Archive for January, 2006

Murphy for Cooperstown

Mac Thomason is looking into Dale Murphy’s Hall of Fame credentials with a series of articles over at Braves Journal—THE online home for thinking Braves fans. I’ve been doing a smaller version of this (here and here), but Mac’s doing the heavy lifting. The goal is to “objectively” examine Murph’s accomplishments according to several well-known criteria for evaluating HOF worthiness. I put objective in quotes because, thought both Mac and I are using tools the objective researcher would use, we both feel that he is worthy based on these criteria. So, I want to make it clear that we are both advocates for him. Might we be a little biased? Absolutely, but so what. Murphy clears some tough hurdles, and it’s easy to forget just how good he was. And we are asking other fans to start making the case. Whenever a journalist says Murph isn’t worthy, send him an e-mail with links to Mac’s new category, Murphy for Cooperstown, and/or mine.

Here are the most recent links from Mac’s site:
Most Runs Created, 1980-1989
Murphy’s Keltner List

It is our hope that we can finally put Murphy in the Hall of Fame by showing that his pros outweigh the cons.

Why Are HOF Voters Ignoring Murphy?

The Hall of Fame voting this year reveals some information about the voters. Mainly, they’re not very consistent. For one, Bruce Sutter gets in but Goose Gossage does not. Have any voters posted their reasons for voting for Sutter but not Gossage? Goose received 100% of ESPN writer’s votes, while Sutter only got 80%. Well, enough people have pointed this out, but I want to look at how voters treated the hitters.

Jim Rice and Andre Dawson were the only position players with a majority of the votes. Dale Murphy comes in with a measly 10.8% of the vote. The thing is, all three of these guys are very similar.

Player		Career		Gold Gloves	MVPs	OPS+	HOF Votes
Jim Rice	16		0		1	128	337
Andre Dawson	21		8		1	119	317	
Dale Murphy	19		5		2	121	56

They all played outfield. They had similar offensive numbers. They all had a few spectacular years, each winning an MVP. All had few post-season opportunities. They played in the same era. Both Dawson and Murphy won several gold gloves. So, come on Braves fans, it’s time to start lobbying. Dawson and Rice have Boston and Chicago fans going for them. It’s time to start up the comparisons to guys who are receiving serious HOF consideration. It may be that none of these guys ever make it, but I think they all should be treated the same by the voters.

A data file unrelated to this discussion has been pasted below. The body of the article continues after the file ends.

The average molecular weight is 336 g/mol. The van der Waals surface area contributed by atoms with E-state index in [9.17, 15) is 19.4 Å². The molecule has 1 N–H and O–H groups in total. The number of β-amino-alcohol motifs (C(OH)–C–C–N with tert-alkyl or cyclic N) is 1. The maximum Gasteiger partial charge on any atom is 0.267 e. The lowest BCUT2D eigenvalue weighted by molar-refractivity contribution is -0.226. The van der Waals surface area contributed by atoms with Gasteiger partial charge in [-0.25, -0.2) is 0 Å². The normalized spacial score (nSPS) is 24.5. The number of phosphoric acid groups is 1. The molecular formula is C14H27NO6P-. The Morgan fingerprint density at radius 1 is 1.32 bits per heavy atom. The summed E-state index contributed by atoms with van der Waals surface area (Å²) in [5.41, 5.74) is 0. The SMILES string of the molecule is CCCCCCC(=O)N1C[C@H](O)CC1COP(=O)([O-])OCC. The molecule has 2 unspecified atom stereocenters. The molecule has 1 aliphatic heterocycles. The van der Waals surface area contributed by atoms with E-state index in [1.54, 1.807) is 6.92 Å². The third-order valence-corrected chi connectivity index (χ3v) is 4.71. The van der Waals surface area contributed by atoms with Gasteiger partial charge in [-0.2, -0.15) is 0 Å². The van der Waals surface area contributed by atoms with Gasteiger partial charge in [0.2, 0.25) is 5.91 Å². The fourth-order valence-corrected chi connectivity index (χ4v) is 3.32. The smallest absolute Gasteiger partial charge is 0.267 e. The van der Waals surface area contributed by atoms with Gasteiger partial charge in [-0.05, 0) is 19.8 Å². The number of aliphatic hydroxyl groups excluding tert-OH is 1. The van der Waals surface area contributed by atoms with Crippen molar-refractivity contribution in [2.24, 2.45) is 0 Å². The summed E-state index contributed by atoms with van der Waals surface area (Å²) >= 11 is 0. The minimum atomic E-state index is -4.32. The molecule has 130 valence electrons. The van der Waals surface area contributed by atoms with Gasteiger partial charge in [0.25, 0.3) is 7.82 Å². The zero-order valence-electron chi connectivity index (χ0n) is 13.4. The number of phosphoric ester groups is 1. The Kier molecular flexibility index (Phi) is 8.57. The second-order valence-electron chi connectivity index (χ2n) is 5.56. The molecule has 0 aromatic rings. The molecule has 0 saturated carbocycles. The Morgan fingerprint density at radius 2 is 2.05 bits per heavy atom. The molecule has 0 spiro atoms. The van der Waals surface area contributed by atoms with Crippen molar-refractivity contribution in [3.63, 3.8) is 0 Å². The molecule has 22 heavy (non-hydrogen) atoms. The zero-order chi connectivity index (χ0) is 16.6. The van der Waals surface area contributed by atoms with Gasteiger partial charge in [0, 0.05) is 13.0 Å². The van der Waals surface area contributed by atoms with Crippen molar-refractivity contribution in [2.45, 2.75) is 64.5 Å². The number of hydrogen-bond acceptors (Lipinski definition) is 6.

Letter to Bryan Burwell

In today’s St. Louis Post-Dispatch, columnist Bryan Burwell writes the following:

Bill James, baseball’s ultimate seamhead and statistical guru, tried Tuesday to explain to me why Jim Rice should never get into the Hall but Mark McGwire, Sammy Sosa, Barry Bonds and many of their chemically enhanced contemporaries should. It was a dazzling bit of stat geek mumbo-jumbo that basically came down to this:

Stats and baseball’s integrity are very relevant to baseball … unless I don’t want them to be.

This prompted me to write the following to Mr. Burwell in an e-mail:

I believe your assertions about several MLB players using steroids to create a home run chase are misguided. While there is a cloud of suspicion surrounding some players this is hardly evidence that they cheated their way to success. Please read the following paper for a discussion of the statistical variance of home runs (http://www.arthurdevany.com/webstuff/images/HomeRunHitting.pdf). The achieved excellence by the sluggers you mention is all within the natural variance of home run hitting in baseball history.

I don’t expect to hear back, but it bothers me that so many people are willing to convict players of using steroids with evidence that wouldn’t meet the weakest of legal standards. If you have not read De Vany’s paper, which I posted a link to above, you should. Art De Vany is a retired economics professor with an excellent research reputation. I wish more people would take notice of his work. I have yet to see someone successfully refute De Vany’s findings.

Future Hall of Famers

With the announcement that Bruce Sutter will be the only inductee into the Hall of Fame in 2006, I thought I’d post my list of hitters still playing or too recently retired to be eligible whom I predict will be in the Hall of Fame. The methodology I use is the same one I used to examine which eligible players who should be in the HOF. Here they are, with their probabilities of getting in. This list is only for hitters.